Stitch a Drawn-Thread Handkerchief

Although precise information is unknown, many pinpoint Italy and the sixteenth century as the birthplace of needle lace. What is known is that one of the precursors to needle lace was drawn-thread work. For this project, threads are withdrawn from the fabric and a wrapping technique is used to secure the open work.

by Donna LaVallee

Donna LaVallee’s drawn-thread handkerchief. Photograph by Joe Coca.


• Zweigart Cashel, 28-count 100% linen fabric, #3281/100/55, White, 13 x 13 inches (33.0 x 33.0 cm), 1 piece
• DMC Embroidery Floss (Article 117 ), 100% cotton 6-strand thread, 8.7 yards (8 m)/skein, 1 skein each of Blanc and #3779 Ultra Very Light Terra Cotta
• John James Needle, tapestry size 26
• Embroidery hoop, 6 inches (15.2 cm) in diameter
• Sewing thread, light blue

Materials are available at needlework and fabric stores or from mail-order or online resources.

Finished Size: Design, 2 5/16 x 2 5/16 inches (5.9 x 5.9 cm); handkerchief, 9 3/4 x 9 3/4 inches (24.8 x 24.8 cm)

Figure 1

Figure 2 (294 KB)


Measure a 58-thread square that is 2 1/2 inches (6.4 cm) from one corner of the fabric; baste the outline using the blue thread. Center the marked square in the hoop. Using two strands of #3779, satin stitch over four threads around the outside edges of the marked square to create a border. Miter the stitches at each corner (Figure 1). Remove the basting threads.

Starting inside the top left corner of the border, use embroidery scissors to carefully cut the first and second vertical linen threads of the fabric, one at a time, as close to the border as possible. Using the needle, unweave the two linen threads for about 1 inch (2 cm), cut, and remove (Figure 1). Leave the third and fourth linen threads intact. Cut, unweave, and remove the fifth and sixth linen threads in the same m ann er as for the first and second threads. Leave the seventh and eighth threads intact. Repeat four more times for every other pair of linen threads in both the horizontal and vertical direction.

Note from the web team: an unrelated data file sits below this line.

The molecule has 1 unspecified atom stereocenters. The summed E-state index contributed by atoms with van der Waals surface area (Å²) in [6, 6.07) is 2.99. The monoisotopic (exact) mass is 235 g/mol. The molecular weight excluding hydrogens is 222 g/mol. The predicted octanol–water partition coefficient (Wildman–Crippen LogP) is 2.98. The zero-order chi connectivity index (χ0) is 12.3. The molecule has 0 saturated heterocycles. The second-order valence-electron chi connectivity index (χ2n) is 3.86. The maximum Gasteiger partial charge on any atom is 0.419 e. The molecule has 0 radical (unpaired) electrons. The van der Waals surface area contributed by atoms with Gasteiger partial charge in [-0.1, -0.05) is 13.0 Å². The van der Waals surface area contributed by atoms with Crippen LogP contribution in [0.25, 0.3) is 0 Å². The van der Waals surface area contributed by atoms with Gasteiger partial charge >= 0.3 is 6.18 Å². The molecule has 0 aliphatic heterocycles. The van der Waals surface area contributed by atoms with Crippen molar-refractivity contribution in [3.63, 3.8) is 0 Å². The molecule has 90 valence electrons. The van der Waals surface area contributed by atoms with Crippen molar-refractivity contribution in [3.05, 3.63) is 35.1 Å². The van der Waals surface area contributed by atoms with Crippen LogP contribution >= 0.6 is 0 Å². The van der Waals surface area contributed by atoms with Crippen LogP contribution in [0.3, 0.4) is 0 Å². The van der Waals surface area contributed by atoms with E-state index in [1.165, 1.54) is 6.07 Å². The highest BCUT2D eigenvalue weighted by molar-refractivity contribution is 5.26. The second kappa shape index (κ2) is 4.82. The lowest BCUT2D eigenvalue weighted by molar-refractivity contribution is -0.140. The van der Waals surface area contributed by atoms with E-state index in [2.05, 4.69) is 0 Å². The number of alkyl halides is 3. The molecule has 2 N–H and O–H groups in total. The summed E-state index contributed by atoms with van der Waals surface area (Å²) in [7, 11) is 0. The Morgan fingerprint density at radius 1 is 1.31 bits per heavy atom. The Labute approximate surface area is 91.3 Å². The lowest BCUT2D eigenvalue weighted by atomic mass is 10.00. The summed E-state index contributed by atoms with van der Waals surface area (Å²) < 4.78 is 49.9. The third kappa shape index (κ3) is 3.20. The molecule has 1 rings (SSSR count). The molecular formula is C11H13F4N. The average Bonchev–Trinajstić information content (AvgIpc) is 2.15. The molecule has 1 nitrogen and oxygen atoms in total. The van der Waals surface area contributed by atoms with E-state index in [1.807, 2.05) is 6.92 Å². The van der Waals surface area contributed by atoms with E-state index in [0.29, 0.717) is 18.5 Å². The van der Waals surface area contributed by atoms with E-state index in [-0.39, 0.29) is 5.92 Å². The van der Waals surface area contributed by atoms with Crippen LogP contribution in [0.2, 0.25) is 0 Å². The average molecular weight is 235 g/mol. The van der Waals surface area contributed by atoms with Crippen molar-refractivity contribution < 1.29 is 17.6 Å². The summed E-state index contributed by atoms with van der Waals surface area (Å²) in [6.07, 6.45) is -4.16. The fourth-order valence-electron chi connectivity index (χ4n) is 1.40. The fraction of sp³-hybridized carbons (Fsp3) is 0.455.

Working with one strand of #3779 and referring to Figure 2, begin at Start on the pattern by securing the thread on the back of the border under the satin stitches and overcast the linen threads: Keeping the tension even and tight, and preventing the thread from crossing over itself, wrap the thread around the linen threads four times (Figure 2, 1). After the fourth wrap, bring the thread diagonally behind the intersection of the vertical and horizontal linen threads and start wrapping the first two horizontal threads four times (2). Slide the thread under the border on the back. Bring the thread out above the second pair of horizontal linen threads and begin wrapping (3). Continue wrapping linen-thread pairs in the stair-step pattern (4, 5, and 6), cutting and removing threads as needed. When complete, remove the fabric from the hoop.

Hemstitch the edge of the handkerchief using one strand of Blanc. Rinse the handkerchief twice in cool water. Press while damp.

About the Designer

Donna LaVallee was taught embroidery, knitting, and sewing by her grandmothers while still in elementary school. After twenty-five years as a nutritionist, she returned to school and earned a master’s degree in textile conservation from the University of Rhode Island in May 2005. She recently completed an internship at the Cooper-Hewitt Museum of Design.